Updated at 7pm Eastern
Here’s the good news for beleaguered Pandora Media shareholders: The company’s total consolidated revenue in Q2 was $376.8 million, a 10% year-over-year increase.
Additionally, its gross profit increased to $133 million, from $126 million, in Q2, as its all-important advertising revenue improved to $278.2 million, from $265.1 million.
That may not matter to shareholders come Tuesday’s Opening Bell on Wall Street: Pandora saw a net loss available to common shareholders of $289.6 million ($1.20) in Q2, compared to $76.3 million (33 cents per share) in Q2 2016.
This includes a goodwill impairment charge to reflect a one-time write down related to the net assets of Ticketfly and other one-time expenses related to the financing transaction. Even so, Pandora’s non-GAAP net loss was $50.1 million (21 cents per share), widening from $26.8 million (12 cents).
Adjusted EBITDA was a loss of $54.3 million, compared to a loss of $25.1 million in the same quarter last year.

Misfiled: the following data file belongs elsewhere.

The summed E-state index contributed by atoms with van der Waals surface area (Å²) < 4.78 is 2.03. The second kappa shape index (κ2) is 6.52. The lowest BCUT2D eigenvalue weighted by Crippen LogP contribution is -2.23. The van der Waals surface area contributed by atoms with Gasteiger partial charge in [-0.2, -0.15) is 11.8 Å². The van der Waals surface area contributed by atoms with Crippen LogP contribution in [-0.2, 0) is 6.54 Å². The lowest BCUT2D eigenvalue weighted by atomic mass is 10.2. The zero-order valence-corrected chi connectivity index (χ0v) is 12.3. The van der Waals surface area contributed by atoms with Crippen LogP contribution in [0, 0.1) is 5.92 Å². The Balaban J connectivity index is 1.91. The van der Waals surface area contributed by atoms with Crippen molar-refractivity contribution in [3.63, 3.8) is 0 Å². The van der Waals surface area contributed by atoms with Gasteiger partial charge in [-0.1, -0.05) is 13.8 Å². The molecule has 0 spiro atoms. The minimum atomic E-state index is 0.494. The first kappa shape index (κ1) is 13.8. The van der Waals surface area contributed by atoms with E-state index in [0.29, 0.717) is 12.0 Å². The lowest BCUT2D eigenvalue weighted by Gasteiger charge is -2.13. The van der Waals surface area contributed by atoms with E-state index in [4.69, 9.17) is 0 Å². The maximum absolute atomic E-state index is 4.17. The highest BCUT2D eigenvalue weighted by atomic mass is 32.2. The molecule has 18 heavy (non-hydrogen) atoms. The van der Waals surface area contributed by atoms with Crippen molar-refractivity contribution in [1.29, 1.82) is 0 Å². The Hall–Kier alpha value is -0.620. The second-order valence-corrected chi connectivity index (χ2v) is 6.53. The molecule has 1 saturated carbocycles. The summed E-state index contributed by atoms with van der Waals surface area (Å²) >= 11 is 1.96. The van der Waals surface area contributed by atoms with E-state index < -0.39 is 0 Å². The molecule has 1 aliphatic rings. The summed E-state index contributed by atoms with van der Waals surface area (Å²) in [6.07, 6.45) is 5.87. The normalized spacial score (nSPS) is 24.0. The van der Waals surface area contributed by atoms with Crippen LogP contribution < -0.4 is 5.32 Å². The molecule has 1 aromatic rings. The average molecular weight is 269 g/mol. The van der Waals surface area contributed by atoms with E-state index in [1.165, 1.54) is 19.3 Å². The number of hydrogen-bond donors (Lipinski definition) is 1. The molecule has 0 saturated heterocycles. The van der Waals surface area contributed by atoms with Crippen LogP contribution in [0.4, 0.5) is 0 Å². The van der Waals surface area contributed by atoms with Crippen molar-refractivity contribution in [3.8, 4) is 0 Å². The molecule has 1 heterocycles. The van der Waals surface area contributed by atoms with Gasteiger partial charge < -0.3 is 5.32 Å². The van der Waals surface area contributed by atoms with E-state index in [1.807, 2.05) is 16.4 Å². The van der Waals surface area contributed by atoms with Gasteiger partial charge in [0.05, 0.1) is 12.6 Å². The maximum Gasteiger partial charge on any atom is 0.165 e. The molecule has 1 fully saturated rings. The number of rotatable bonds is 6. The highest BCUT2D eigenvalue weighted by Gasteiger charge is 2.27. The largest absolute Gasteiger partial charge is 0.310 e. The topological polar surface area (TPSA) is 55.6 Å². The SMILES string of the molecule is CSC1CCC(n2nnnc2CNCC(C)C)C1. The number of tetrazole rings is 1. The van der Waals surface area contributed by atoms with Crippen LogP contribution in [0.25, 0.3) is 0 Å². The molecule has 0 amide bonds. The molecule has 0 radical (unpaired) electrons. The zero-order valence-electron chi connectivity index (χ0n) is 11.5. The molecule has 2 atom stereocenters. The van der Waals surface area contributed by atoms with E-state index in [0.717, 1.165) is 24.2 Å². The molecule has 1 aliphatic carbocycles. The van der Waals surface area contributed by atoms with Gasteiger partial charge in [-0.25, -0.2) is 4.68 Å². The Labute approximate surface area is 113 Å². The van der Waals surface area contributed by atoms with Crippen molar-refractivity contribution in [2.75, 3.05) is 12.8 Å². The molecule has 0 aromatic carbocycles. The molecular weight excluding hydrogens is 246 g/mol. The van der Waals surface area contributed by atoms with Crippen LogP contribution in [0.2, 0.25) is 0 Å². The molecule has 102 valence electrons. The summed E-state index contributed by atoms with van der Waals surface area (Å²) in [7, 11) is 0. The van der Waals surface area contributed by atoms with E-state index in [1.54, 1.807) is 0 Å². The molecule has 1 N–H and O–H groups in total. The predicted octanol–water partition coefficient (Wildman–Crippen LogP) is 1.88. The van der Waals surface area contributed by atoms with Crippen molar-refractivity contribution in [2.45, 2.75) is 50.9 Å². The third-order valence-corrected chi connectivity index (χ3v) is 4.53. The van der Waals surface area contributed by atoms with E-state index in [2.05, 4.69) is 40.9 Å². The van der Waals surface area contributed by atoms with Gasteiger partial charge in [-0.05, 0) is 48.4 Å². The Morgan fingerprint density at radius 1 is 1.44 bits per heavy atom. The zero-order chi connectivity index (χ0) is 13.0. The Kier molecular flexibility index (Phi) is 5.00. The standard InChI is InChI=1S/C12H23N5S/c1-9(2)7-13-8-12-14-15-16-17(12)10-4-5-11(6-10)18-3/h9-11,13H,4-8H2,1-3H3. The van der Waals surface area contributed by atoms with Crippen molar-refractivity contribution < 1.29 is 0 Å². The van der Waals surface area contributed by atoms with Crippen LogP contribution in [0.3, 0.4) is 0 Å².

Overcoming the huge net loss could already be in the works, given the recent exit of founder and former CEO Tim Westergren.
And, in another positive sign that Pandora is on a road to recovery, total paid subscribers increased to 4.86 million in Q2 2017, from 3.93 million — a 24% year-over-year jump.
Additionally, subscription and other revenue was $68.9 million, reflecting a 25% year-over-year increase.
Plus, the company ended Q2 with $227.6 million in cash and investments, compared to $203.0 million at the end of Q1.
Commenting on the first quarterly results released as interim CEO, Pandora CFO Naveen Chopra said, “We have taken a number of steps to hone the company’s strategy and position Pandora to continue to build audience and extend monetization through a combination of advertising and subscription revenue streams. In addition to exceeding our revenue expectations this quarter, we also announced several important strategic moves, including a $480 million investment from Sirius XM, the sale of Ticketfly, and changes to our board and management team.”
Chopra added that Pandora remains “laser-focused on execution that attracts listeners and investments that drive the growth and monetization of our audience.”
That “laser focus” will need to be refined: Pandora reports that total listener hours in Q1 were 5.22 billion.
That’s down from 5.66 billion in Q2 2016.
The revenue of $376.8 million beat the consensus estimate of $368.2 million of analysts polled by Thomson Reuters.
Additionally, the 21 cent net loss beat the consensus estimate of analysts polled by Thomson Reuters, of 24 cents.
At 7pm Eastern, after-hours trading shows Pandora shares at $8.95.